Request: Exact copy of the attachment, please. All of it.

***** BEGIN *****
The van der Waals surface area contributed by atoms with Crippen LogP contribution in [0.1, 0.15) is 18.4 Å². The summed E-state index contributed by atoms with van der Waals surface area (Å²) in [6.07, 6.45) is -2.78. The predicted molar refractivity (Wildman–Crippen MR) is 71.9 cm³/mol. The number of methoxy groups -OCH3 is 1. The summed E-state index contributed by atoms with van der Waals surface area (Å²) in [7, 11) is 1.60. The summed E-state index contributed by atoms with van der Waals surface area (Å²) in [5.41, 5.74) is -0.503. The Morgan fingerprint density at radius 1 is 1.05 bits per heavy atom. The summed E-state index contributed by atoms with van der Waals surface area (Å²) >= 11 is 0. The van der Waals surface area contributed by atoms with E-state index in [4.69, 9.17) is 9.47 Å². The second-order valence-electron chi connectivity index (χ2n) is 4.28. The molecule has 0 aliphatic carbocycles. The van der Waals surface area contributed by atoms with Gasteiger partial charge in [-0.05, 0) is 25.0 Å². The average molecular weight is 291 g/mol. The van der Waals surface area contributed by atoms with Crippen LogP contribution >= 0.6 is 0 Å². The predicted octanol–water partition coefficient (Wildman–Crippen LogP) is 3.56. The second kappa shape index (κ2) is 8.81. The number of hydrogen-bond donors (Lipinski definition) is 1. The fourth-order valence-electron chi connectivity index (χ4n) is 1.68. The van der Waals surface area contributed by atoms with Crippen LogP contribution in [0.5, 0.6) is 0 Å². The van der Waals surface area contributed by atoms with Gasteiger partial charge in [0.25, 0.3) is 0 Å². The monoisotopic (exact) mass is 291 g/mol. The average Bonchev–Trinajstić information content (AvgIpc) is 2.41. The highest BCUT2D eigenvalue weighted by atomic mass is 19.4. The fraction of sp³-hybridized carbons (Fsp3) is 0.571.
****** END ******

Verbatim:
The van der Waals surface area contributed by atoms with Crippen LogP contribution in [0.1, 0.15) is 18.4 Å². The summed E-state index contributed by atoms with van der Waals surface area (Å²) in [6.07, 6.45) is -2.78. The predicted molar refractivity (Wildman–Crippen MR) is 71.9 cm³/mol. The number of methoxy groups -OCH3 is 1. The summed E-state index contributed by atoms with van der Waals surface area (Å²) in [7, 11) is 1.60. The summed E-state index contributed by atoms with van der Waals surface area (Å²) in [5.41, 5.74) is -0.503. The Morgan fingerprint density at radius 1 is 1.05 bits per heavy atom. The summed E-state index contributed by atoms with van der Waals surface area (Å²) >= 11 is 0. The van der Waals surface area contributed by atoms with E-state index in [4.69, 9.17) is 9.47 Å². The second-order valence-electron chi connectivity index (χ2n) is 4.28. The molecule has 0 aliphatic carbocycles. The van der Waals surface area contributed by atoms with Gasteiger partial charge in [-0.05, 0) is 25.0 Å². The average molecular weight is 291 g/mol. The van der Waals surface area contributed by atoms with Crippen LogP contribution >= 0.6 is 0 Å². The predicted octanol–water partition coefficient (Wildman–Crippen LogP) is 3.56. The second kappa shape index (κ2) is 8.81. The number of hydrogen-bond donors (Lipinski definition) is 1. The fourth-order valence-electron chi connectivity index (χ4n) is 1.68. The van der Waals surface area contributed by atoms with Crippen LogP contribution in [0.5, 0.6) is 0 Å². The van der Waals surface area contributed by atoms with Gasteiger partial charge in [0.25, 0.3) is 0 Å². The monoisotopic (exact) mass is 291 g/mol. The average Bonchev–Trinajstić information content (AvgIpc) is 2.41. The highest BCUT2D eigenvalue weighted by atomic mass is 19.4. The fraction of sp³-hybridized carbons (Fsp3) is 0.571.